Health inequalities vastly pre-date the pandemic, but evidence demonstrating that a person’s postcode or ethnicity could be a determinant of COVID-19 outcomes has combined with a wider focus on societal inequality – and Levelling Up – to create renewed policy attention.
It is a complex and deep-rooted challenge to reduce health disparities across the country. WA recently produced a The Health Inequalities Policy Map, to explore some of the different policy levers and influencers shaping the landscape: some are explored in more detail here.
The Health and Care Act passed in April, establishing long-awaited NHS system reforms to formalise Integrated Care Systems (ICSs). Included in the legislation was a statutory duty for Integrated Care Boards (ICBs) to reduce health inequalities.
ICSs have responsibility for larger geographical areas than their predecessor CCGs. This means that they may have greater success in taking a population health perspective that can drive improvements to health inequalities, and the introduction of NHS England’s CORE20PLUS5 approach provides a supportive framework for ICSs to refine their thinking.
ICBs bring together health, public health, and other partners to organise provision of care. That should mean that services can be better designed to respond to the needs of the population, creating an ideal environment for supporting communities experiencing health inequalities.
However, there are also likely to be challenges. ICSs are under enormous pressure to address immediate and pressing local challenges, including waiting list backlogs, overstretched emergency care and workforce crunches. Longer-term issues like health inequalities require time, capacity and holistic approaches, and can easily be deprioritised, particularly if there are not incentives in place to drive action.
Digital technologies have the potential to reduce burdens on the NHS workforce through automation and artificial intelligence, freeing up staff resources and establishing uniform processes.
But health tech must be designed so that it does not perpetuate existing inequalities. Much has been discussed about lower access or confidence in digital tools for different cohorts, such as older people or those with lower digital literacy. The newly re-integrated digital teams in NHS England will need a clear focus on how tech can enhance outcomes for all communities, not just the lowest hanging fruit.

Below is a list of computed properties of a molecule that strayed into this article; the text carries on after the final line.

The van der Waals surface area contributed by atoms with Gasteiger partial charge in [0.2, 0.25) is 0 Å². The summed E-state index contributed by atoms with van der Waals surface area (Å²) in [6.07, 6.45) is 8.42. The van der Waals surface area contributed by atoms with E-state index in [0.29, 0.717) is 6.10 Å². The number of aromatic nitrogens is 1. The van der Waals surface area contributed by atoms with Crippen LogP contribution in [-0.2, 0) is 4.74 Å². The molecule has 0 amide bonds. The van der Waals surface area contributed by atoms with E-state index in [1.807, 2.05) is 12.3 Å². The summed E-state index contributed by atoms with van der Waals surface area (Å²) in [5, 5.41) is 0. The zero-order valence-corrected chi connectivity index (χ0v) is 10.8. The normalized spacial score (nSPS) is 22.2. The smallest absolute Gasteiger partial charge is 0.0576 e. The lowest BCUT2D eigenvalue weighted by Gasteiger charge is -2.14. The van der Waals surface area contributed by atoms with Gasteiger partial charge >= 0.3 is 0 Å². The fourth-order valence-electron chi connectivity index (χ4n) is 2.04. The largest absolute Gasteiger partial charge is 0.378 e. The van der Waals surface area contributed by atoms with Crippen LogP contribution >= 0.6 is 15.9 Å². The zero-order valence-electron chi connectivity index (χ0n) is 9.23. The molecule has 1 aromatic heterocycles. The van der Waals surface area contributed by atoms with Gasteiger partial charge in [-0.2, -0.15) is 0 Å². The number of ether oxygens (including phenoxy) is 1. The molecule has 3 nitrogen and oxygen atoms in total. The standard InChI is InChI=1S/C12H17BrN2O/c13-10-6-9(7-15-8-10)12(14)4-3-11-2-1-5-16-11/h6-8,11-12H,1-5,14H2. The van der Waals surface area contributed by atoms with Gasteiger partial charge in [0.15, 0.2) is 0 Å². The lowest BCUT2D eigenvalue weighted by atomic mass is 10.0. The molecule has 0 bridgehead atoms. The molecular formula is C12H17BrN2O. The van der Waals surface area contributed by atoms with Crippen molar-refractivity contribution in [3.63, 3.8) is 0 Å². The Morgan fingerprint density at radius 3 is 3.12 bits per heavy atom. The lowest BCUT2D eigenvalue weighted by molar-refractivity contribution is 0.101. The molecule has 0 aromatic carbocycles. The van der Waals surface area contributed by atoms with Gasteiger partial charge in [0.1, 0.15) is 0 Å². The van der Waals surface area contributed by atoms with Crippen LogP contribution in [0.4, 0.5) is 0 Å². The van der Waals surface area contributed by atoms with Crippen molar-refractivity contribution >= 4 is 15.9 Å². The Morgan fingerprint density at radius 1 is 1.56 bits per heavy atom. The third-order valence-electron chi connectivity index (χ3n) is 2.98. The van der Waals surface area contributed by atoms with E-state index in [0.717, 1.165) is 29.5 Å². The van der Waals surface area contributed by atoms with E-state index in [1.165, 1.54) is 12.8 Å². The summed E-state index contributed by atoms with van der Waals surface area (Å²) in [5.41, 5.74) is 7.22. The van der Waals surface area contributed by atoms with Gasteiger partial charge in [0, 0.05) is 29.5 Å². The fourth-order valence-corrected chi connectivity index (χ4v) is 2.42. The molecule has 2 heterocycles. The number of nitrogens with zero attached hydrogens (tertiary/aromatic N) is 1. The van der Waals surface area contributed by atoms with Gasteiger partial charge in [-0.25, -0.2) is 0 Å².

There are also more complex barriers that need to be addressed, as demonstrated by an example in skin cancer diagnosis.
The creation of an algorithm to diagnose skin cancer was a significant achievement. However, in the paper announcing the algorithm, the examples of images used in the build process did not show diverse ethnicities[i]. This led to concerns that an automated diagnostic tool could actually lead to worse outcomes for different ethnic cohorts.
With a White Paper on Health Disparities due, a Health Secretary committed to tackling “the disease of disparity”, and a new Office for Health Improvement and Disparities, the Government has shown its commitment to resolving health inequalities. They were elected in 2019 on a manifesto which promised to “Level Up” the country.
But when the Levelling Up White Paper was published earlier this year, it was clear that the economic impact of the pandemic has had a significant impact on the Government’s ability to deliver their agenda, and the subsequent budget further underlined the narrow focus on reinvigorating the economy. As the cost-of-living crisis grows, it’s difficult to imagine that the Health Disparities White Paper will be supported by the kind of long-term funding commitment needed from the very top to make a real difference on the ground.
With many avenues and levers for change, there could be huge potential to make a meaningful difference in health inequalities; but without careful planning to overcome challenges, renewed policy attention and NHS reforms could prove a wasted opportunity.
[i] Esteva A, Kuprel B, Novoa RA, Ko J, Swetter SM, Blau HM, Thrun S. Dermatologist-level classification of skin cancer with deep neural networks. Nature. 2017 Feb 2;542(7639):115-118, https://pubmed.ncbi.nlm.nih.gov/28117445/